Defendant's third argument is that the trial court erred in failing to furnish him, at state expense, a copy of the transcript of the preliminary hearing. Defendant relies on Roberts v. LaVallee, 389 U.S. 40, 88 S. Ct. 194, 19 L. Ed. 2d 41 (1967), which holds that "differences in access to the instruments needed to vindicate legal rights, when based upon the financial situation of the defendant, are repugnant to the Constitution." The report of the Roberts case in the U.S. Court of Appeals, 2 Cir., 373 F.2d 49, reveals that the minutes of the preliminary hearing were never transcribed, and therefore were unavailable to the indigent defendant in that case unless he ordered and paid for a transcription of the minutes. With that background it is easy to understand the ruling in the Roberts case. We do not have such a situation here. As was pointed out to defendant by the trial judge:

"The original of the transcript of the preliminary hearing is filed as a part of the file of this cause, and the original transcript is available for use by both the state and the defense; further, the practice of using the original transcript by the defense and state has been a practice of many years. The defense, whether using employed counsel or appointed counsel, have often used the original transcript rather than incur the expense of purchasing a copy. * * *"

Defendant's counsel was free to check out the original transcript. He could take it wherever necessary or convenient to go *49 over it himself or with defendant. Thus it was freely and equally available to the State and the defendant; the affluent and the indigent.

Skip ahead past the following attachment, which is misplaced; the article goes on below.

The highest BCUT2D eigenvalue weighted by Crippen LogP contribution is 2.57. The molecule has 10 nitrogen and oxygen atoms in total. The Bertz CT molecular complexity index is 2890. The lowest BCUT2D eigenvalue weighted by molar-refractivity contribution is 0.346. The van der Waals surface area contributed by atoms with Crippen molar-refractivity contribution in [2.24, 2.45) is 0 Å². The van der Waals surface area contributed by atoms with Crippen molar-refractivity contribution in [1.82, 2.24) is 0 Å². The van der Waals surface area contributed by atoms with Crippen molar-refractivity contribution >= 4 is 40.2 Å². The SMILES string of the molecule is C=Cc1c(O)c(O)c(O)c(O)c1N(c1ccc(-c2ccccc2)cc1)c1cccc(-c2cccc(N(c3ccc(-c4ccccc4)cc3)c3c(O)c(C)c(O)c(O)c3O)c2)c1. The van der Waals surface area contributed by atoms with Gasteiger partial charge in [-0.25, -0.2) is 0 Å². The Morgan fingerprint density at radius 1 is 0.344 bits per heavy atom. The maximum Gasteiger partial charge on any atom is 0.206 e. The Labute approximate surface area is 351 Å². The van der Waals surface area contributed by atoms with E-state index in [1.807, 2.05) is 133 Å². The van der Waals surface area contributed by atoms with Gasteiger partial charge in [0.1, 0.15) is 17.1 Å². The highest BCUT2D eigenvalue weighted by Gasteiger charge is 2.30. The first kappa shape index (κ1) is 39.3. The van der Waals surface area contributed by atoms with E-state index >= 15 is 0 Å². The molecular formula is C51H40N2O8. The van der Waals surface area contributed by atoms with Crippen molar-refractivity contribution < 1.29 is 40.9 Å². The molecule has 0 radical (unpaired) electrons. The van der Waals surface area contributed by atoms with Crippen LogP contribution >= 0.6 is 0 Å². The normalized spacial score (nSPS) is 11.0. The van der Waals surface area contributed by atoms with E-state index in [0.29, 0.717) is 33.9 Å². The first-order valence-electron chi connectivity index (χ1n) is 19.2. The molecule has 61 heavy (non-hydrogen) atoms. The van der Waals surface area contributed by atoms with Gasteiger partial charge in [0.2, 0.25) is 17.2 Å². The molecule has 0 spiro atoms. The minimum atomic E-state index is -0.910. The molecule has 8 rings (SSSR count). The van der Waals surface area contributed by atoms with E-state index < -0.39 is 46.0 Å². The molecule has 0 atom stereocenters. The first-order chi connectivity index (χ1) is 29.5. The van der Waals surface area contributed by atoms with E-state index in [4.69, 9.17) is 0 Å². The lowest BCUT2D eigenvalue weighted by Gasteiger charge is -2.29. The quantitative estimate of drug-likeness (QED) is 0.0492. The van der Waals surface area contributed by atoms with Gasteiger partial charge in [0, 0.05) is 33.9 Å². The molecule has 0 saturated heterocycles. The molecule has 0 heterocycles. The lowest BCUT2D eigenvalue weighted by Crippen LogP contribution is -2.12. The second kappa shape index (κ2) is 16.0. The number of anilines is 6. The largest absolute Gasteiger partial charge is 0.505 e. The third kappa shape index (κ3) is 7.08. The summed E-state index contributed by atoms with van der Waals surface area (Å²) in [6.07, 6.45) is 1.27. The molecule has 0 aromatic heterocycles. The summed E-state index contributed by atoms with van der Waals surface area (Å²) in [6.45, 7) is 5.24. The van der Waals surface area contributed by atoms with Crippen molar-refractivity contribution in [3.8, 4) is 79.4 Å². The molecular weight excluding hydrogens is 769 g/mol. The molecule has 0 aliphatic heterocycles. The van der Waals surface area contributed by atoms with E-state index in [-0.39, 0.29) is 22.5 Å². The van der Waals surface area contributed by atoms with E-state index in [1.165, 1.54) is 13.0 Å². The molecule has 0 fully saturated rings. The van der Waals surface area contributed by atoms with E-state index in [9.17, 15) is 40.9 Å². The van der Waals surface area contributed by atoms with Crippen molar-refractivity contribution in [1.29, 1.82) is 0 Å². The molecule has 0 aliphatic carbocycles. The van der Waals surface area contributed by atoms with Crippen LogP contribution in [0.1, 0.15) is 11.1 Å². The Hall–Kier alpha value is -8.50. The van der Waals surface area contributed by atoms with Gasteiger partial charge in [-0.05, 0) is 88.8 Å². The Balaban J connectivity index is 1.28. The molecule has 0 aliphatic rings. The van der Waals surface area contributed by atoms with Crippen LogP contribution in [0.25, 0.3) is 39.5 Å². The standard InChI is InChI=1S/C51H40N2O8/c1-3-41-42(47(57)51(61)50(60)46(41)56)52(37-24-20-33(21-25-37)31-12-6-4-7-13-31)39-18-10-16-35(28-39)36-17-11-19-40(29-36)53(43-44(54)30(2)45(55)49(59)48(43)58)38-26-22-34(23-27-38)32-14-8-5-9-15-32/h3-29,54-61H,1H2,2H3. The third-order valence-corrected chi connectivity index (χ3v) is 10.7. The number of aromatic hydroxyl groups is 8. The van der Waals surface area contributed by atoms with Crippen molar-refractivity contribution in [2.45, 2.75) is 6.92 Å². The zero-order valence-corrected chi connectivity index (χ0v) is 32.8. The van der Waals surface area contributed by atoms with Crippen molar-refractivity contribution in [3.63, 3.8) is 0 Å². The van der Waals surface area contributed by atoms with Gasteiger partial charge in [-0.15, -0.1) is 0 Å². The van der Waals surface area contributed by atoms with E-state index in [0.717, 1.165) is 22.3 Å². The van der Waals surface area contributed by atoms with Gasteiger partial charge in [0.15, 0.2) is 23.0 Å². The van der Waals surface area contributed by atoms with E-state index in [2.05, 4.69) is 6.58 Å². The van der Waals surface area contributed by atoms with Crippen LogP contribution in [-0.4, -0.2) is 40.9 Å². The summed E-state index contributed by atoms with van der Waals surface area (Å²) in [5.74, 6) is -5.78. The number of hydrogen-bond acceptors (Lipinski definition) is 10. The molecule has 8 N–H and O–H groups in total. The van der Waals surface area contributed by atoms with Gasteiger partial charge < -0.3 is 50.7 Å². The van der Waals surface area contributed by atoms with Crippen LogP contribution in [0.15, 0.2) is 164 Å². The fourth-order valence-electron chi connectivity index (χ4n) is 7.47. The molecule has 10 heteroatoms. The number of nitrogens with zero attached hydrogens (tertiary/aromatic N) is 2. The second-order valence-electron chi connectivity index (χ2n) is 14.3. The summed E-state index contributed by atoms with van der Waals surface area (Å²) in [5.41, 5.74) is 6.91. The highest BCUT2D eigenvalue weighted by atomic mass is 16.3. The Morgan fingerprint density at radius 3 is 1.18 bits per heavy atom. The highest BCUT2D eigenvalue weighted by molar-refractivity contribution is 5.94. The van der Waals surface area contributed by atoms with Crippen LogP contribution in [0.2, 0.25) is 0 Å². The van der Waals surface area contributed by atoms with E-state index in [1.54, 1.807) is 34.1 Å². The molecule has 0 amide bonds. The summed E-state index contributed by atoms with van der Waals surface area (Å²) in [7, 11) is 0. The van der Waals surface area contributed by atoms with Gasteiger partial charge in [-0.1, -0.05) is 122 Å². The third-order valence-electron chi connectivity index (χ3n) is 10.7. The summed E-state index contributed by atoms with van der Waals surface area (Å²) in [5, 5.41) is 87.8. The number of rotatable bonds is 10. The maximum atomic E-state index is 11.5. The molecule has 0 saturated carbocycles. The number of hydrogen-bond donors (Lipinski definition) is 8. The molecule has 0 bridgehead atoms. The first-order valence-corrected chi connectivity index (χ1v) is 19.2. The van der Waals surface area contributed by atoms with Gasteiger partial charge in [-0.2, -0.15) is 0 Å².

Defendant's fourth argument is that the trial court erroneously instructed the jury. The instruction complained of is Maricopa Recommended Jury Instruction No. 204, issued by the Superior Court of Maricopa County as a guide for the judges of that court. It reads as follows:

"A defendant in a criminal case is presumed by law to be innocent. The law does not require a defendant to prove his innocence or to produce any evidence. The burden of proving the defendant guilty beyond a reasonable doubt rests upon the state. The burden never shifts throughout the trial. The term `reasonable doubt' means a doubt based upon reason. This does not mean an imaginary or possible doubt. It is a doubt for which a reason can be given, arising from an impartial consideration of the evidence or lack of evidence. (It means a doubt that would cause a reasonable man to pause or hesitate when called upon to act upon the most important affairs of life.) (If, after consideration of all of the evidence, you are convinced of the guilt of the defendant, then I instruct you that you are satisfied beyond a reasonable doubt. If, on the other hand, you are not convinced of the guilt of the defendant, then I instruct you that you are not satisfied beyond a reasonable doubt.)"

Although defendant failed to object to the above instruction, he now argues that the last paragraph improperly states the law. We have often ruled that matters not objected to at trial will not be considered by this court on appeal. The trial court must be given an opportunity to correct asserted errors before we will listen to the plea that injustice has been done. State v. Hays, 100 Ariz. 371, 414 P.2d 745. We need not decide whether, upon proper objection, it would be reversible error not to strike the last paragraph of this instruction. We merely hold that when read together with the preceding paragraphs, which undoubtedly define reasonable doubt in traditionally acceptable terms, it is not so misleading as to constitute fundamental error.

Defendant was given a sentence of 10 years, for his conviction, on Count 3, of assault with a deadly weapon. He contends, and we agree, that the trial court erred in failing to impose an indeterminate sentence as prescribed by A.R.S. § 13-1643. We stated clearly in Ard v. State, 102 Ariz. 221, 427 P.2d 913 (1967), that the provisions of that statute were mandatory. The case is therefore remanded to the Superior Court of Maricopa County for the sole purpose of resentencing on the conviction of assault with a deadly weapon, with directions that the trial court fix both a minimum and maximum term of imprisonment.